Children’s Hospital program brought flu vaccines to underserved areas

Published on March 17th, 2022 by Christina Echegaray.

Before flu season was underway in Middle Tennessee, Monroe Carell Jr. Children’s Hospital at Vanderbilt doctors and nurses went on a mission to protect children from the virus before it arrived.

The team, led by pediatrician Elizabeth Williams, MD, MPH, dubbed its project “The Mobile Flu Fighter!” The pilot project aimed to bring flu vaccines and education into Nashville’s communities where flu vaccine uptake is lower, particularly among Black children. The Vanderbilt University Medical Center Office of Health Equity provided grant funding to support the initiative.

“In our primary care clinic on DOT 8 in Children’s Hospital, we looked at our uptake of flu vaccine among patients, and we found that there is a big disparity between patients who are Black/African American and all other races, as far as uptake of the flu vaccine. As a team we developed a health equity flu vaccine team, and we were trying to reduce this disparity,” said Williams, assistant professor of Pediatrics.

In a review of flu vaccine uptake rates among pediatric patients of the Primary Care Clinic, the team found that about 61.6% of Black pediatric patients received the vaccine compared to 87.6% of white pediatric patients.

Focus groups with mothers revealed why they were hesitant to get the flu vaccine for their children.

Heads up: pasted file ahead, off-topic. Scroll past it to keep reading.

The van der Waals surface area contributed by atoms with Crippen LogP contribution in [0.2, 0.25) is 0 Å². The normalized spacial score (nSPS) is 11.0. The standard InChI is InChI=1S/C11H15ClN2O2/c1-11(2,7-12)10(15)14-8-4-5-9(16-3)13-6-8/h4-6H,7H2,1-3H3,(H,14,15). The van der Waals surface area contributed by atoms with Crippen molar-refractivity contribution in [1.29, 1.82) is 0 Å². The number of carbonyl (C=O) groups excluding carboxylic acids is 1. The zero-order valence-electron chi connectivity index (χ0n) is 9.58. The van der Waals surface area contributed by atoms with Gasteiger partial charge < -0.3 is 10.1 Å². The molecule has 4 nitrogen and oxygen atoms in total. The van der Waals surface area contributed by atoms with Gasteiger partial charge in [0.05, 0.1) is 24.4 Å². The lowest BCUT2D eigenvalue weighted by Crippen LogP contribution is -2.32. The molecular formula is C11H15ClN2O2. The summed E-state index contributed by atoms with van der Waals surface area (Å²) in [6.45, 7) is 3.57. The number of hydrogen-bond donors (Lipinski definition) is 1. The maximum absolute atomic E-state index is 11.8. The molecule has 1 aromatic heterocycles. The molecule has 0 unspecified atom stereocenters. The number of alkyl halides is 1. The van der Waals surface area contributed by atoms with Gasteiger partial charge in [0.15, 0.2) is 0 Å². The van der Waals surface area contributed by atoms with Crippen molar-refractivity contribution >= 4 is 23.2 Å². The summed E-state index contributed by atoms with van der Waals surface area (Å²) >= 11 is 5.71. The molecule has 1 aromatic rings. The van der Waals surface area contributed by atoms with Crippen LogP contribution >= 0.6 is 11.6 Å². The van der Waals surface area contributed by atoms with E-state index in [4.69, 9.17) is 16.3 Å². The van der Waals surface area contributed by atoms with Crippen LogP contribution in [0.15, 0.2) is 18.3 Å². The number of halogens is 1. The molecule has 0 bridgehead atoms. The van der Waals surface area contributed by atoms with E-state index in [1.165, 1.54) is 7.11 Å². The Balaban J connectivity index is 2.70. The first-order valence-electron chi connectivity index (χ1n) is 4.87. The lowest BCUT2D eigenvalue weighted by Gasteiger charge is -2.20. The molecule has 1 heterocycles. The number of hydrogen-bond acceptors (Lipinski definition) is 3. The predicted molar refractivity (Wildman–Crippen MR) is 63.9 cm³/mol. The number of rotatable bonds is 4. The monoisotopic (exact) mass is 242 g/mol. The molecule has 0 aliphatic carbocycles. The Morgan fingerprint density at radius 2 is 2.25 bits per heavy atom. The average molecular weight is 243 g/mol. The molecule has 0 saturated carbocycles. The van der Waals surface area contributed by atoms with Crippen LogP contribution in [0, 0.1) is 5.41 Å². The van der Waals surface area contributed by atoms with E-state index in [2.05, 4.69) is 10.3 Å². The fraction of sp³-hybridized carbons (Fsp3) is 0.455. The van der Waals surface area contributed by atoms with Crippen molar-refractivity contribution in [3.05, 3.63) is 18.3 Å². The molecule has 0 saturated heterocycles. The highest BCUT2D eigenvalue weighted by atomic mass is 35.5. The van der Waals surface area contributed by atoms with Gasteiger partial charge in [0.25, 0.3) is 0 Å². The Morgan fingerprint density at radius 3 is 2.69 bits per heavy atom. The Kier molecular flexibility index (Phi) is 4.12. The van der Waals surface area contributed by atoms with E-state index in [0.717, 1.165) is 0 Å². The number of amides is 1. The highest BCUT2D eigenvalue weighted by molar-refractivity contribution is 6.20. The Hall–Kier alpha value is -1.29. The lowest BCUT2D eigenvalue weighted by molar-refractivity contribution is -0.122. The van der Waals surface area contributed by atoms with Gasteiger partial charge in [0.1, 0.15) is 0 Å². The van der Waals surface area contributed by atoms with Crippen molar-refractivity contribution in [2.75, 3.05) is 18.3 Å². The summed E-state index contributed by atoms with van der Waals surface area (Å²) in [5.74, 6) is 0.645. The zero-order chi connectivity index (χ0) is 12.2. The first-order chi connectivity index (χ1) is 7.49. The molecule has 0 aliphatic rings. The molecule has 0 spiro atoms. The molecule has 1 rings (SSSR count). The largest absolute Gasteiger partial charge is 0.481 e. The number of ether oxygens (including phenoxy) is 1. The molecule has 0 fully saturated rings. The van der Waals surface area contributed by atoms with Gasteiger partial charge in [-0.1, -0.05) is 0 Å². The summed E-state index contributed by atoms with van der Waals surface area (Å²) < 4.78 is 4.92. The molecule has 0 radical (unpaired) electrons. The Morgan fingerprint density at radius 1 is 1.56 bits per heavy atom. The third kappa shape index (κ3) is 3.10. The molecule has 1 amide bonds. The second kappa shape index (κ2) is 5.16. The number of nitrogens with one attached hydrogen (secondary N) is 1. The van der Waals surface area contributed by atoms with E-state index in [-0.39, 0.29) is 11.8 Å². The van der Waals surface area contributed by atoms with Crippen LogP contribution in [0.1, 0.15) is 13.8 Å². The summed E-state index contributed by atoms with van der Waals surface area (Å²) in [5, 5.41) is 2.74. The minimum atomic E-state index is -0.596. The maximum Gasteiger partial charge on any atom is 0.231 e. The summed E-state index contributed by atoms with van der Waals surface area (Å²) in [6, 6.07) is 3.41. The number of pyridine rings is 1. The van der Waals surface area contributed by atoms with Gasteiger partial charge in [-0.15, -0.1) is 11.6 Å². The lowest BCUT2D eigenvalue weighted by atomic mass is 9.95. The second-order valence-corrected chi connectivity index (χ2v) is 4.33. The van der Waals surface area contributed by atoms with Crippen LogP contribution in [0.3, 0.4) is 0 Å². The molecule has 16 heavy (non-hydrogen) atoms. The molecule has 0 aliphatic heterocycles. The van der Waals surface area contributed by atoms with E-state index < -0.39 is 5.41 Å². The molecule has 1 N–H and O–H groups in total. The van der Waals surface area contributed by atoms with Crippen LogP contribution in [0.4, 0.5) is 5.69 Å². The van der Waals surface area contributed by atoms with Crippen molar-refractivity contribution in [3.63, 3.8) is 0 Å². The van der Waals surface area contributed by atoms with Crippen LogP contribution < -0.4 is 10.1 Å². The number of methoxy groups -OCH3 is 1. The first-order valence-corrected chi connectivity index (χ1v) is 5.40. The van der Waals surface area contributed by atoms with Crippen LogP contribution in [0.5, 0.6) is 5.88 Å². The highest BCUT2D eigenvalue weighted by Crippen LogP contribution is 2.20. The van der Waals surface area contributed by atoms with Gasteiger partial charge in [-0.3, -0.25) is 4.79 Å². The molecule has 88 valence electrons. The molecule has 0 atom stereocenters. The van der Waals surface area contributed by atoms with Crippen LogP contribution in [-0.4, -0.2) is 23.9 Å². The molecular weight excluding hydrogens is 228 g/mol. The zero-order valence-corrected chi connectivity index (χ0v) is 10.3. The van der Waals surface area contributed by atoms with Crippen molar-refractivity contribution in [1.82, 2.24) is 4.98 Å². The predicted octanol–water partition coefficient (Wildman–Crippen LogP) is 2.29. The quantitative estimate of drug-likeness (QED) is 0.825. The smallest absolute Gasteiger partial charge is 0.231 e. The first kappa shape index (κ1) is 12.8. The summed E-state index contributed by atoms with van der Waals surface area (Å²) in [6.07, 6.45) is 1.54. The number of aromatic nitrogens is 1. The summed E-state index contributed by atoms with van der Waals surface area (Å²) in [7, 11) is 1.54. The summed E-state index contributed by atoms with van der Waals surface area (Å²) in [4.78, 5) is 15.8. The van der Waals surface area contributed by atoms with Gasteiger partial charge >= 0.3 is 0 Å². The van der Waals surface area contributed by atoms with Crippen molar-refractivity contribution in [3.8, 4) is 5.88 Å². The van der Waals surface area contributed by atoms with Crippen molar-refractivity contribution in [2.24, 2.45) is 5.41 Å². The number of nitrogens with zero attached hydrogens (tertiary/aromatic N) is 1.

“One of the biggest things to come out of the focus group was trust — just the sense of trust with the providers. And there is also still a lot of misinformation about what the flu vaccine is, if it can cause the flu and whether you even need it, especially since it is not required for school,” Williams said.

The Mobile Flu Fighter! unit identified different ZIP codes where there were lower flu vaccination rates among the DOT 8

pediatric patient population.

During four community-based, family-friendly events, the volunteer team of physicians, nurses, coordinators and residents traveled in The Mobile Flu Fighter! van with their vaccination supplies and information to each site. In total, the group vaccinated about 50 children.

Educating families about the vaccine was an important part of the initiative.

“We want parents to know that flu is one of the more serious viral illnesses out there, and it causes kids to be hospitalized; every year kids die from the flu. The flu vaccine is safe, and you cannot get the flu from the vaccine,” Williams said.

The Mobile Flu Fighter! team will assess and evaluate strategies used and consider how to proceed next year, possibly combining forces with other similar initiatives around Vanderbilt to grow the project.

People and teams involved in the pilot project include: Barron Patterson, MD, Kelly Moore, Meredith Denney, the VUMC Health Equity Team, and many others.